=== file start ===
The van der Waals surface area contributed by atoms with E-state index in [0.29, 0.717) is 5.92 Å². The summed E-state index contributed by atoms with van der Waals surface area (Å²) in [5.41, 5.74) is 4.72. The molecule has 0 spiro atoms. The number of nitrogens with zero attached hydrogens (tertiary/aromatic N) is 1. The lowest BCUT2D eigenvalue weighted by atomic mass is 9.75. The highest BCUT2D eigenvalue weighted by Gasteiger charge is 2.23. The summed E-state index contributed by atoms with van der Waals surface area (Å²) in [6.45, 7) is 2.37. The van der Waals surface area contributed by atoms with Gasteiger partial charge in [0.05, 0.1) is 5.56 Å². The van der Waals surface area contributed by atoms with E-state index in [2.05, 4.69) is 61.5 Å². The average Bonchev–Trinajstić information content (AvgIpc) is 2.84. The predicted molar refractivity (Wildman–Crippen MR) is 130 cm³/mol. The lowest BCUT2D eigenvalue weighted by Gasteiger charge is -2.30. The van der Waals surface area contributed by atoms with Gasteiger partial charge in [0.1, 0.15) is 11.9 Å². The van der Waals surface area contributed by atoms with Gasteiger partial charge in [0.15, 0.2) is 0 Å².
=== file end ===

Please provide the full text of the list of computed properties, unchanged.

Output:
The van der Waals surface area contributed by atoms with E-state index in [0.29, 0.717) is 5.92 Å². The summed E-state index contributed by atoms with van der Waals surface area (Å²) in [5.41, 5.74) is 4.72. The molecule has 0 spiro atoms. The number of nitrogens with zero attached hydrogens (tertiary/aromatic N) is 1. The lowest BCUT2D eigenvalue weighted by atomic mass is 9.75. The highest BCUT2D eigenvalue weighted by Gasteiger charge is 2.23. The summed E-state index contributed by atoms with van der Waals surface area (Å²) in [6.45, 7) is 2.37. The van der Waals surface area contributed by atoms with Gasteiger partial charge in [0.05, 0.1) is 5.56 Å². The van der Waals surface area contributed by atoms with E-state index in [2.05, 4.69) is 61.5 Å². The average Bonchev–Trinajstić information content (AvgIpc) is 2.84. The predicted molar refractivity (Wildman–Crippen MR) is 130 cm³/mol. The lowest BCUT2D eigenvalue weighted by Gasteiger charge is -2.30. The van der Waals surface area contributed by atoms with Gasteiger partial charge in [0.1, 0.15) is 11.9 Å². The van der Waals surface area contributed by atoms with Gasteiger partial charge in [0.15, 0.2) is 0 Å².